1. Pre-manage readings.Prior to assigning readings, clearly identify what points on which you want the students to focus.  Preparing students to read is a highly effective instructional strategy. As academics, we are proficient readers, and are able to identify what is worth noting. Unlike our students we have years of practice (and may have been good readers prior to entering undergraduate school.)  Help your students learn how to be critical readers by providing them guidance and associated assignments that support students in summarizing and clarifying the reading.  Creating short comprehension tests on Canvas prior to class is also a method of ensuring students read prior to class sessions.
  2. Integrate writing and speaking practice into all classes.Our students can’t get enough practice in communication.  Regardless of the major, citizens must be able to read, write and speak clearly.  Short and frequent writing assignments are excellent practice.  If you assign a paper, ensure students have the opportunity to write and revise, write and revise, prior to handing in a final.

Teaching is a highly complex set of skills. We all have our good days and our bad ones too.  After 40 years of teaching though, I can safely say, when it comes right down to it, it’s all about relationships.  Enjoy your students and share your passion for your love of learning.

Those of us in the Center for Teaching and Learning wish you all the very best for the upcoming academic year.


PS: There are many student academic support units on campus; please encourage your students to use them!

Check out the OSU Libraries’ free Graduate Student & Faculty Fall Workshops. Come learn more about Zotero, Qualtrics, Managing Your Research Data, and more! Registration is encouraged, but not required for most sessions. For complete session descriptions, visit:  Can’t make it to a session?  Some of the sessions have handouts or online tutorials:

Questions?  Ask Hannah Rempel,


Intro to Qualtrics – Making Great Surveys           

Tuesday, September 26, 1:00 – 2:30 p.m.,  Autzen Classroom


Wednesday, November 1, 1:00 -2:30 p.m., Autzen Classroom

Advanced Qualtrics                                           

Tuesday, September 26, 3:00 – 4:30 p.m.,  Autzen Classroom


Wednesday, November 1, 3:00 – 4:30 p.m., Autzen Classroom

Intro to LaTeX   

Wednesday, September 27, 2:00 p.m. – 3:30 p.m., Autzen Classroom


Tuesday, October 3, 2:00 – 3:30 p.m., Autzen Classroom

Manage Your Research Data

Wednesday, October 4, 1:00 – 2:30 p.m., Autzen Classroom

Intro to Zotero: A Web-Based Way to Manage Your Citations    

Friday, October 6, 2:00  – 3:00 p.m., Autzen Classroom


Monday, Oct. 23, 4:00 – 5:00 p.m., Autzen Classroom

Intermediate/Advanced Zotero  

Friday, October 6, 3:00 p.m. – 4:00 p.m., Autzen Classroom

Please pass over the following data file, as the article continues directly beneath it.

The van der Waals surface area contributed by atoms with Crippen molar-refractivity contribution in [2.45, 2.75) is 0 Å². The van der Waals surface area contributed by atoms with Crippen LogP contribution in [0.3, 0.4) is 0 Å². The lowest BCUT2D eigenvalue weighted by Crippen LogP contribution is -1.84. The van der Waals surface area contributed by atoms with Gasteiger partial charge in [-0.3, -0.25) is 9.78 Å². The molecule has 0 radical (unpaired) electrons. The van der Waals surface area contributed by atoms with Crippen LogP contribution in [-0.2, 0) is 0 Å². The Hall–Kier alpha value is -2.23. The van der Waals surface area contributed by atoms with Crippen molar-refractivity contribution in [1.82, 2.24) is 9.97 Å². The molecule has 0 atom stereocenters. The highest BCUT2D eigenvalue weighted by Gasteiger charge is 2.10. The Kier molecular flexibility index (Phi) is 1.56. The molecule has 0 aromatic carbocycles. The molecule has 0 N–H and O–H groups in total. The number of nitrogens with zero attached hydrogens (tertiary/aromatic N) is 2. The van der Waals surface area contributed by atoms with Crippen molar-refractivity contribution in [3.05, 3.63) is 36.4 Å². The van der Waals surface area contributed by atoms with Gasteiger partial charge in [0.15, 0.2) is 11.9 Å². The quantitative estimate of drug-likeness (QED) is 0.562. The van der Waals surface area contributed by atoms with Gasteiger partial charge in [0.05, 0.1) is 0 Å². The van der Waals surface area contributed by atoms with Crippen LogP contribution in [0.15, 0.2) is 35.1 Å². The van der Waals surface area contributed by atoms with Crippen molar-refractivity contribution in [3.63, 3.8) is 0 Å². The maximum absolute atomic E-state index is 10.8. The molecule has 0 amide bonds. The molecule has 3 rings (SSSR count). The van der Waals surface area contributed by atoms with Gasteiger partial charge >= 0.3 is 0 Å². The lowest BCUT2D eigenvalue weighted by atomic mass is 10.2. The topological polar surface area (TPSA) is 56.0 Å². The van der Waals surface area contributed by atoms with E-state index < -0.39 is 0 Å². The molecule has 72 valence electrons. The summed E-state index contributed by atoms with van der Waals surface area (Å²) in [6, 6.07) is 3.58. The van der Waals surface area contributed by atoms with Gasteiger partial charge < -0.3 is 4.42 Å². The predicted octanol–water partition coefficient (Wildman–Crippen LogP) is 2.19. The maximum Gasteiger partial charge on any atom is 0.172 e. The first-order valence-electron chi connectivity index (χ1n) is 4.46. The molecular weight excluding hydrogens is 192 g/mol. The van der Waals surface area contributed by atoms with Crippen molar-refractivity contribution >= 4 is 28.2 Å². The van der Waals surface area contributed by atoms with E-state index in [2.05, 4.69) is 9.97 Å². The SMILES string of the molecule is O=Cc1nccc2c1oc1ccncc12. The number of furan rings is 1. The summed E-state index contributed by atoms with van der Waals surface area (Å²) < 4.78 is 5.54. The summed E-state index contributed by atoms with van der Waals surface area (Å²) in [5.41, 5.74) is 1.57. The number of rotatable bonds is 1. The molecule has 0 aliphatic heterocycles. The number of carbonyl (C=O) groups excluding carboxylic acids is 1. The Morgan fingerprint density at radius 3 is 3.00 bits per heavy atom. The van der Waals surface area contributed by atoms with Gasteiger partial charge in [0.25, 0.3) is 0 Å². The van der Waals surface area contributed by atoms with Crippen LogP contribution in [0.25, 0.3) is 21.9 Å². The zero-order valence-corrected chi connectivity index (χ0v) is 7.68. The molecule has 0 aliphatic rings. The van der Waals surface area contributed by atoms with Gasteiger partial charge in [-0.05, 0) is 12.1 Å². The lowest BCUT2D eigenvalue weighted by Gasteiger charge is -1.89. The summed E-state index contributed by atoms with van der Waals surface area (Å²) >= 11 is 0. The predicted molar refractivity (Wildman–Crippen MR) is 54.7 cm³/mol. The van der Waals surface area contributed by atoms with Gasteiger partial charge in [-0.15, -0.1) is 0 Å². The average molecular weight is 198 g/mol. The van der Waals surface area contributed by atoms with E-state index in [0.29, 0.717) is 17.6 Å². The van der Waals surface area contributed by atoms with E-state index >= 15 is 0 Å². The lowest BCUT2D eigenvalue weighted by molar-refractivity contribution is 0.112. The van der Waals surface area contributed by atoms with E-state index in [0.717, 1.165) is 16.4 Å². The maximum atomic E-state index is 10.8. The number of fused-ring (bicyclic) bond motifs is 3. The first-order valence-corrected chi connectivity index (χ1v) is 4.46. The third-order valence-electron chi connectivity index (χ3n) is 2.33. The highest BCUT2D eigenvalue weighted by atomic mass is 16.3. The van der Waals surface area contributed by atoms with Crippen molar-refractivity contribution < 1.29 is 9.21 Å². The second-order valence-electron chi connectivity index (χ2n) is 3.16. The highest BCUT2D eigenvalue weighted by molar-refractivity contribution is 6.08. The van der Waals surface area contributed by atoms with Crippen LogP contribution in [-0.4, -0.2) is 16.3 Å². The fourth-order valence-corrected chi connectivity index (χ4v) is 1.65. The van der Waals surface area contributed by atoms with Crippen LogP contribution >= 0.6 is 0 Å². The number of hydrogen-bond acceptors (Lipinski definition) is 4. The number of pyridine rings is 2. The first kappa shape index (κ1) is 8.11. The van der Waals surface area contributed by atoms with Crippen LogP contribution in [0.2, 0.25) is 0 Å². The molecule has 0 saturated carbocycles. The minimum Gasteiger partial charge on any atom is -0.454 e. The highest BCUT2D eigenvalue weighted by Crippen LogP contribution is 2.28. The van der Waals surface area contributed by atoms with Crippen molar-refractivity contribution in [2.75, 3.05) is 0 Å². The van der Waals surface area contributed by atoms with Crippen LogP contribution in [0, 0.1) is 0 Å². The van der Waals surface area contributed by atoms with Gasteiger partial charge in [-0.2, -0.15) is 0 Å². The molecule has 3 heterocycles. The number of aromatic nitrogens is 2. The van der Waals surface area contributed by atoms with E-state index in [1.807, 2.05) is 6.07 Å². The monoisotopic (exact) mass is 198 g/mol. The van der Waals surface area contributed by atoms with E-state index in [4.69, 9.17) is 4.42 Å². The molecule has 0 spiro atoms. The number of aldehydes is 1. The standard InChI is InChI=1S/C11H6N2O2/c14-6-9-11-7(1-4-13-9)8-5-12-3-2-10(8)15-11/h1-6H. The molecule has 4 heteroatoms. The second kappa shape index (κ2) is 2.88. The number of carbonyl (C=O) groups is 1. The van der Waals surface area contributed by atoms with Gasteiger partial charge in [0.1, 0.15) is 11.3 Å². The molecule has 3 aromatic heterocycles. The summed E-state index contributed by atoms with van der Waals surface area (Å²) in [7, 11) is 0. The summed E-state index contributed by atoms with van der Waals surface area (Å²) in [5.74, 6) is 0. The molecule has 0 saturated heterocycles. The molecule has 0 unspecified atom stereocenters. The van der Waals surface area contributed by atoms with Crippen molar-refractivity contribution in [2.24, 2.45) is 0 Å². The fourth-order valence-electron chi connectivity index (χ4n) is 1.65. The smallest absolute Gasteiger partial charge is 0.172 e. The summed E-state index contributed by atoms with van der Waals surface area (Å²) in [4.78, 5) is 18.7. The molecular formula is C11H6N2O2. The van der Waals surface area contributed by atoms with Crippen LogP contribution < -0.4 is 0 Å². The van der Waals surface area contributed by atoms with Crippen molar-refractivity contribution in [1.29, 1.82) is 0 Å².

Monday, Oct. 23, 5:00 – 6:00 p.m., Autzen Classroom

Literature Review Workshop              

Tuesday, October 10, 5:00 – 6:30 p.m., Autzen Classroom


Wednesday, October 11, 2:30 – 4:00 p.m., Autzen Classroom

Statistics Basics with SPSS

Wednesday, October 11, 1:00 – 2:30 p.m., Autzen Classroom

SPSS Intermediate

Thursday, October 12, 1:00 – 2:30 p.m., Autzen Classroom

Introduction to Git  **Registration Required**

Tuesday, October 17, 2:00 – 4:00 p.m., Autzen Classroom

Showcasing Your Research 

Wednesday, October 18, 4:00 – 5:00 p.m.,  Autzen Classroom

Basic EndNote Workshop          

Thursday, October 19, 3:30 – 5:00 p.m.,  Autzen Classroom

Intermediate/Advanced EndNote         

Thursday, October 19, 5:00 – 6:00 p.m.,  Autzen Classroom

Preservation and Curation of Your Thesis and Dissertation Research Data: Storage and Version Control  

Tuesday, October 31, 3:00 p.m. – 4:00 p.m., Autzen Classroom

Preservation and Curation of Your Thesis and Dissertation Research Data: Data Organization and Metadata  

Thursday, November 2, 4:00 p.m. – 5:00 p.m., Autzen Classroom

The Department of Energy’s (DOE) Office of Science is pleased to announce that the Office of Science Graduate Student Research (SCGSR) program is now accepting applications for the 2017 Solicitation 2.  Applications are due 5:00pm Eastern Time on Thursday, November 16, 2017.

Detailed information about the program, including eligibility requirements and access to the online application system, can be found at:

The SCGSR program supports supplemental awards to outstanding U.S. graduate students to conduct part of their graduate thesis research at a DOE national laboratory/facility in collaboration with a DOE laboratory scientist for a period of 3 to 12 consecutive months—with the goal of preparing graduate students for scientific and technical careers critically important to the DOE Office of Science mission.

The SCGSR program is open to current Ph.D. students in qualified graduate programs at accredited U.S. academic institutions, who are conducting their graduate thesis research in targeted areas of importance to the DOE Office of Science. The research opportunity is expected to advance the graduate students’ overall doctoral thesis/dissertation while providing access to the expertise, resources, and capabilities available at the host DOE laboratories/facilities. The supplemental award provides for additional, incremental costs for living and travel expenses directly associated with conducting the SCGSR research project at the DOE host laboratory/facility during the award period.

The Office of Science expects to make approximately 50 awards in 2017 Solicitation 2, for project periods beginning anytime between June 4, 2018 and October 1, 2018.

Since its inception in 2014, the SCGSR program has provided support to over 250 graduate awardees from more than 100 different universities to conduct thesis research at 17 DOE national laboratories across the nation.

The SCGSR program is sponsored and managed by the DOE Office of Science’s Office of Workforce Development for Teachers and Scientists (WDTS), in collaboration with the six Office of Science research programs offices and the DOE national laboratories/facilities, and program administration support is provided by the Oak Ridge Institute of Science and Education (ORISE).

For any questions, please contact


U.S. Department of Energy, Office of Science

Congratulations to our Spring 2017 Honor Roll Students.

Khalaf Albaqawi
Tanner Aldous
Nasser Alghumiz
Marshall Allen
Kaitlyn Ash
Molly Austin
Megan Bali
Rachel Berger
Jeffrey Bierman
Makenna Browne
Anqi Chen
Kathryn Chen
Sarah Devine
Costanza Fantoni
Janet Ferguson
Rebecca Foster
Zachary Fried
Trenton Gallagher
Galen Hall
Joseph Herbert
Morgan Hoag
Cory Hochstetler
Zachary Hoffman
Lucy Su Xiao Huffman
Nicholas Huggins
Hunter Humphreys
Joshua Johnson
Joseph Kincaid
Kenneth Koga
Rachel Liu-May
Stephanie Marshall
Susmitha Matlapudi
Rachel McKinnon
Eric Qian
Henry Rear
Richard Renaud
Scott Renken
Maxson Richards
Collin Ruark
Travis Seevers
Avery Simpson
Nathaniel Snyder
Kenneth Stout
Scott Svadlenak
Gabrielle Swope
Calico Taylor
Lillian Teadtke
Kiara Tomlinson
Hung Tran
Alena Vasquez
John Vergis
Leif Vong
William Walls
Jasmin Shaolee Yang
Xinhui Yu